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Year 2001 No. 60, March 30, 2001 Archive Search Home Page

UNISON Health Care Service Group Conference:

Health Workers Vote to Step up Struggle against PFI

Workers' Daily Internet Edition : Article Index :

UNISON Health Care Service Group Conference:
Health Workers Vote to Step up Struggle against PFI

US Vetoes Resolution Calling for UN Observer Force

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UNISON Health Care Service Group Conference:

Health Workers Vote to Step up Struggle against PFI

by Workers’ Weekly Health Group

The debate on the Private Finance Initiative PFI took place on the final afternoon of conference. The first motion in the debate on Composite G submitted by Dudley Group of Hospitals and UCLH said there was no need for PFI in public services. The 1,000 richest people in Britain have a combined personal wealth of £146 billion and the motion called for taxing the rich and the giant companies in order to fund the NHS. Amongst other things it called for a national day of action against PFI and privatisation in the NHS, a national demonstration against PFI called at a time and venue to have the maximum political impact and strike action against the PFI.

At the beginning of the debate the Chair of Conference announced that the Service Group Executive having been opposed to the motion had withdrawn their amendment and would now support it with qualifications. Mark New delegate from Dudley Group of hospitals spoke in moving the motion. He said that the strikers were on their 135th day of action, an action which has been escalating and developing over the last eight months. He said he was extremely proud to have been involved in that strike and very inspired every time he met with the strikers because they are carrying out to the letter UNISON policy of opposition against PFI. He said the official reason why they were on strike and why the strike is taking place is that they do not want 600 UNISON members’ jobs transferred as part of a PFI scheme. But, he emphasised, it goes deeper than that because it goes to the heart of what PFI is about. He said that Conference had heard John Denham this morning talking about the need to increase the number of beds, yet the PFI in Dudley will lose over 70 beds. Also John Denham had spoken about how he valued all NHS staff, so why is it that 170 jobs are likely to be lost in Dudley? John Denham had spoken about value for money, but "where is the value for money?" Mark New told conference, "The Dudley Scheme has increased in cost from £65 million when it was first mooted in 1995 to £80 million a few months ago and we were told about two weeks ago that it had went up to £120 million." He went on to say that the Dudley strikers had voted to hold another three-week strike action that will start next week. He said that this motion would send a message to government saying that UNISON is now reviewing its policy and that it stepping up a nationally co-ordinated strategy.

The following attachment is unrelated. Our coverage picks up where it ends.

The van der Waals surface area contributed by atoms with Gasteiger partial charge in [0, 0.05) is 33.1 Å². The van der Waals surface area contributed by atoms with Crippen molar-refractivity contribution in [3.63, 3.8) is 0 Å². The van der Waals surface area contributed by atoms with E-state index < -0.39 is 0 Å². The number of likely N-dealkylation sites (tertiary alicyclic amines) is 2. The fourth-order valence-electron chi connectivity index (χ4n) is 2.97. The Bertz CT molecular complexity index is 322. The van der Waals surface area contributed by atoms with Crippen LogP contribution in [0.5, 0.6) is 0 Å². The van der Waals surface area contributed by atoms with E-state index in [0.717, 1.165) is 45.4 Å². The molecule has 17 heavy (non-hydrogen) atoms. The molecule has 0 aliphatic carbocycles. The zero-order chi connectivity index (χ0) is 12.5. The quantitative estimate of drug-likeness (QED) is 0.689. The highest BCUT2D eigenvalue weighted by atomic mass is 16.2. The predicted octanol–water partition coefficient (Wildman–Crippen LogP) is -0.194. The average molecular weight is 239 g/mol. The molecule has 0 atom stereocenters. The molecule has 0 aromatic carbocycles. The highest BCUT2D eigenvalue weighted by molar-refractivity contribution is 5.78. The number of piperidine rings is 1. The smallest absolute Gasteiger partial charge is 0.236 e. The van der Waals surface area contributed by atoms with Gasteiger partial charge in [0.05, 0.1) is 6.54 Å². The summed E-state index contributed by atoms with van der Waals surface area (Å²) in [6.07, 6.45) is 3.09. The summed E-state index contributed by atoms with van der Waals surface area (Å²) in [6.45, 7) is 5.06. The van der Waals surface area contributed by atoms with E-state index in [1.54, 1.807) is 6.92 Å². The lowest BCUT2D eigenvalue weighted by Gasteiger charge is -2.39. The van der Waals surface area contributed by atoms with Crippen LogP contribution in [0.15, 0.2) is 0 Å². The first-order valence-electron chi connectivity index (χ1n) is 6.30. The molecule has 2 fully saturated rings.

A representative of the Service Group Executive spoke in the debate. He pointed out that the SGE had listened to the views of conference this week and that they were now able to give support to the motion but with two qualifications. He said that UNISON already had a national campaign of action but that would be stepped up. He said there was as strong case for a national demonstration but the qualification was that it would need to be built across UNISON and if possible more widely and it would have to be credible and would require preparation. The SGE said they that gave a commitment to deliver this and the representative called on delegates to go back to their branches and organise. He said that the motion also called for strike action against PFI and the SGE support this but he pointed out the qualification was that any such action has to be within UNISON rules and the law. This meant that strike action was permitted against the effects of PFI on jobs, beds and staff. If branches can deliver the vote we will support, he said.